pET15b ligation probs.
Harry.Witchel at bristol.ac.uk
Sun Aug 6 05:06:06 EST 1995
In article <3vqqrr$f1b at lastactionhero.rs.itd.umich.edu>, jpsmith at umich.edu
(James Smith) says:
>I have posted here before and have corresponded with some of you via
>email, but I'm still having ligation problems. I have recently switched
>restriction sites in hopes that I may have better luck. I have been
>successfully amplifying a 1.5kb DNA fragment via RT-PCR with a Bam HI
>restriction site included in the primers, 3 bases from the end of the
>fragment (according to NEB's catalog, Bam HI appears to be a good
>I've been digesting the plasmid with Bam for 3h (checked on gel for
>complete linearization) and then treating with CIAP. I've been using
>Bio-Rad's Prep-a-Gene kit to purify the plasmid. The DNA insert was
>digested for 3 h with Bam and also purified with Prep-a-Gene.
>My ligation mix has included DNA & plasmid in a 3:1 (approx.) ratio.
>been using 2 U of T4 DNA ligase (BM) and the included 10x ligase buffer.
>My ligase appears to be good as it ligated a HindIII lambda digest ladder
>in an hour at RT.
>Following an hour ligation, I ran 10 uL of the 30 uL ligation mix on a
>and noted a fairly intense smear from my 1.5kb fragment up to a point
>corresponding approximately to the location of circular plasmid with no
>insert (although no *distinct* bands were observed). The smear continued
>up beyond the location of linear plasmid, but was less intense in this
>region. I attempted transformation with this ligation rxn, but no
>were observed (transformation was successful on the pUC18 control
>I'm at a loss. I've been trying to get this to work for about a month
>with no success. I'm new at these procedures, but it doesn't seem like
>should be this problematic! The smear on the gel described above
>me - it seems that if my insert was dimerizing, etc., I would see
>bands corresponding to 1.5kb, 3kb, 4.5kb, etc. instead of a smear.
>I've never seen a successful ligation rxn run on a gel.
>I'd appreciate any comments or advice anyone could offer. Thank you very
>University of Michigan
Be brave! You are not alone. Getting a "trivial" PCR product
ligation to work has wasted many lab-months. It looks like you are
receiving quite a few protocols for doing this, which is nice. The thing
to remember is that there are hundreds of ways of doing a ligation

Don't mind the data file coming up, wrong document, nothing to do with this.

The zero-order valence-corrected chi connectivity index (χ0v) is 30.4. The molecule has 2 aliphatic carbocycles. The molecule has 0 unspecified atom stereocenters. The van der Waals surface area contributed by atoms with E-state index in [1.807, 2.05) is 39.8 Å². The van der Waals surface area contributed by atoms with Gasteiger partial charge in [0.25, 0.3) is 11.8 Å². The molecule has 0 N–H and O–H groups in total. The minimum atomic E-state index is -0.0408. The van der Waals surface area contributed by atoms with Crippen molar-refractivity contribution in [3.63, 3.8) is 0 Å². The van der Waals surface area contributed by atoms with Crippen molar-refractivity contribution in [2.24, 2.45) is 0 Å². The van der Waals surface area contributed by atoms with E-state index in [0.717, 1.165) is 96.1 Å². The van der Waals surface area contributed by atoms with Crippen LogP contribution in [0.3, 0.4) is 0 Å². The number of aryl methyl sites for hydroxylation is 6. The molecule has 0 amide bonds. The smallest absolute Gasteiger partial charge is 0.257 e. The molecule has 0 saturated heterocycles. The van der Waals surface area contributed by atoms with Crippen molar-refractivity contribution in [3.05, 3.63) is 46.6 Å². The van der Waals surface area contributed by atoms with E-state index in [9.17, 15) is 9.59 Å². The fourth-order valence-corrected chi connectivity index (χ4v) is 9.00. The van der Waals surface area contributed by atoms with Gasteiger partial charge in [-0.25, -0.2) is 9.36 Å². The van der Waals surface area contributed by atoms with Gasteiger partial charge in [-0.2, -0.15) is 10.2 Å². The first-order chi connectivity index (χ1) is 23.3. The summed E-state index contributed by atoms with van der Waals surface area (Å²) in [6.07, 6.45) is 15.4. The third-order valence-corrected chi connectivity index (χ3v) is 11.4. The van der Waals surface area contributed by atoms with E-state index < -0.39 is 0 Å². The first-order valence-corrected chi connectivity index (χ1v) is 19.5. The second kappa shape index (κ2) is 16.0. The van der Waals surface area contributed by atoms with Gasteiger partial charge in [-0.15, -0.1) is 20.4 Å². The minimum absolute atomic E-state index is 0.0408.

correctly, but there are millions of ways of doing it incorrectly; every
single technique ever published works -- in at least one laboratory.
Obviously getting a technique to work in your laboratory is a matter of
remembering to do all the steps "between the lines" in whatever protocol
One control experiment you did not mention is to take your BamHI
CIAP treated vector, kinase it, and autoligate it side by side with your
other ligations and then transform; this is a much more useful control
than a pUC18 transformation because it tells you: your bugs are competent
and you are using enough vector (and that the vector is not contaminated
with a ligation inhibitor). As usual with the potitive control, the
negative control is to transform with the linear CIAP vector (which should
still offer no colonies).
All that being said, I think it likely that the kinase control
will work for you (ie your vector is OK), and that the problem is that
your PCR product is dirty, as PCR products typically have all sorts of
junk with them that make them hard to clone. At least you will be certain
that the problem is cleaning up your PCR product (rather than bad vector,
bugs, or ligase). A confidence builder is to use your vector to clone any
old insert from another vector you have lying around: it doesn't solve
your problem, but at least you cloned something.
In terms of cleaning up PCR products for cloning, the method of
choice is running a NuSieve LMP agarose gel (no financial connection to
FMC) and then cutting the band out of the gel and getting the DNA out of
the agarose. There is a huge thread in this newsgroup concerning the 1000
ways of getting DNA out of agarose (and of the 1,000,000 ways of not
getting it out of agarose).
Courage. Remember that the longbowmen at Agincourt defeated the
French knights who had armour and were on horseback, because the English
University of Bristol
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